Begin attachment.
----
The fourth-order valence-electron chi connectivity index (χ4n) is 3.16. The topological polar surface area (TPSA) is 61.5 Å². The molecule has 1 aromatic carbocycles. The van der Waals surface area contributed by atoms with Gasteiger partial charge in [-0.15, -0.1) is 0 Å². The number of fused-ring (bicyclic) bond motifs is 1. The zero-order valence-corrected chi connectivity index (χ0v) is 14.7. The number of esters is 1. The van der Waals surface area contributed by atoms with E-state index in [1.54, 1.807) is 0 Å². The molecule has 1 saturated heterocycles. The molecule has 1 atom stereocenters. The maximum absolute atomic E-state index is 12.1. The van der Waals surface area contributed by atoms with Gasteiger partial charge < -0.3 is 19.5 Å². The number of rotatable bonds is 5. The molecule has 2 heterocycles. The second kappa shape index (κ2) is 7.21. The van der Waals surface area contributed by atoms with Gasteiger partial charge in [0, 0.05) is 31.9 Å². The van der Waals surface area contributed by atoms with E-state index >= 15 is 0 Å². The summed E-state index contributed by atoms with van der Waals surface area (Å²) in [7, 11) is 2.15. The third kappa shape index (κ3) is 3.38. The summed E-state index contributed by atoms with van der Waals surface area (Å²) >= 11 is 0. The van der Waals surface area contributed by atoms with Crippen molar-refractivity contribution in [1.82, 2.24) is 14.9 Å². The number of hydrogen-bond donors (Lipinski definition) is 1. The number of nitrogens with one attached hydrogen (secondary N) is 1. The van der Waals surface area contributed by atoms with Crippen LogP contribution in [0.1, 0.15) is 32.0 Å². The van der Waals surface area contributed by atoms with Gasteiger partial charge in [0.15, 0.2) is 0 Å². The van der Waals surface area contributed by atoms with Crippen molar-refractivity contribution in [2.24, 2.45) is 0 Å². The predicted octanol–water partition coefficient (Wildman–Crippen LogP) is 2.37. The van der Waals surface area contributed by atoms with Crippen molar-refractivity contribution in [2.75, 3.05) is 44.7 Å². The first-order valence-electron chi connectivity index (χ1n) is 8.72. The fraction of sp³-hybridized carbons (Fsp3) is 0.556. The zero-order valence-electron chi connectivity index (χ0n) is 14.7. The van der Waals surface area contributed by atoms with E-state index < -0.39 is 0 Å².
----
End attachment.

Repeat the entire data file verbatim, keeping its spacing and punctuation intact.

The fourth-order valence-electron chi connectivity index (χ4n) is 3.16. The topological polar surface area (TPSA) is 61.5 Å². The molecule has 1 aromatic carbocycles. The van der Waals surface area contributed by atoms with Gasteiger partial charge in [-0.15, -0.1) is 0 Å². The number of fused-ring (bicyclic) bond motifs is 1. The zero-order valence-corrected chi connectivity index (χ0v) is 14.7. The number of esters is 1. The van der Waals surface area contributed by atoms with E-state index in [1.54, 1.807) is 0 Å². The molecule has 1 saturated heterocycles. The molecule has 1 atom stereocenters. The maximum absolute atomic E-state index is 12.1. The van der Waals surface area contributed by atoms with Gasteiger partial charge < -0.3 is 19.5 Å². The number of rotatable bonds is 5. The molecule has 2 heterocycles. The second kappa shape index (κ2) is 7.21. The van der Waals surface area contributed by atoms with Gasteiger partial charge in [0, 0.05) is 31.9 Å². The van der Waals surface area contributed by atoms with E-state index >= 15 is 0 Å². The summed E-state index contributed by atoms with van der Waals surface area (Å²) in [7, 11) is 2.15. The third kappa shape index (κ3) is 3.38. The summed E-state index contributed by atoms with van der Waals surface area (Å²) >= 11 is 0. The van der Waals surface area contributed by atoms with Crippen molar-refractivity contribution in [1.82, 2.24) is 14.9 Å². The number of hydrogen-bond donors (Lipinski definition) is 1. The number of nitrogens with one attached hydrogen (secondary N) is 1. The van der Waals surface area contributed by atoms with Crippen LogP contribution in [0.1, 0.15) is 32.0 Å². The van der Waals surface area contributed by atoms with Gasteiger partial charge in [0.15, 0.2) is 0 Å². The van der Waals surface area contributed by atoms with Crippen molar-refractivity contribution in [2.24, 2.45) is 0 Å². The predicted octanol–water partition coefficient (Wildman–Crippen LogP) is 2.37. The van der Waals surface area contributed by atoms with Crippen molar-refractivity contribution in [2.75, 3.05) is 44.7 Å². The first-order valence-electron chi connectivity index (χ1n) is 8.72. The fraction of sp³-hybridized carbons (Fsp3) is 0.556. The zero-order valence-electron chi connectivity index (χ0n) is 14.7. The van der Waals surface area contributed by atoms with E-state index < -0.39 is 0 Å².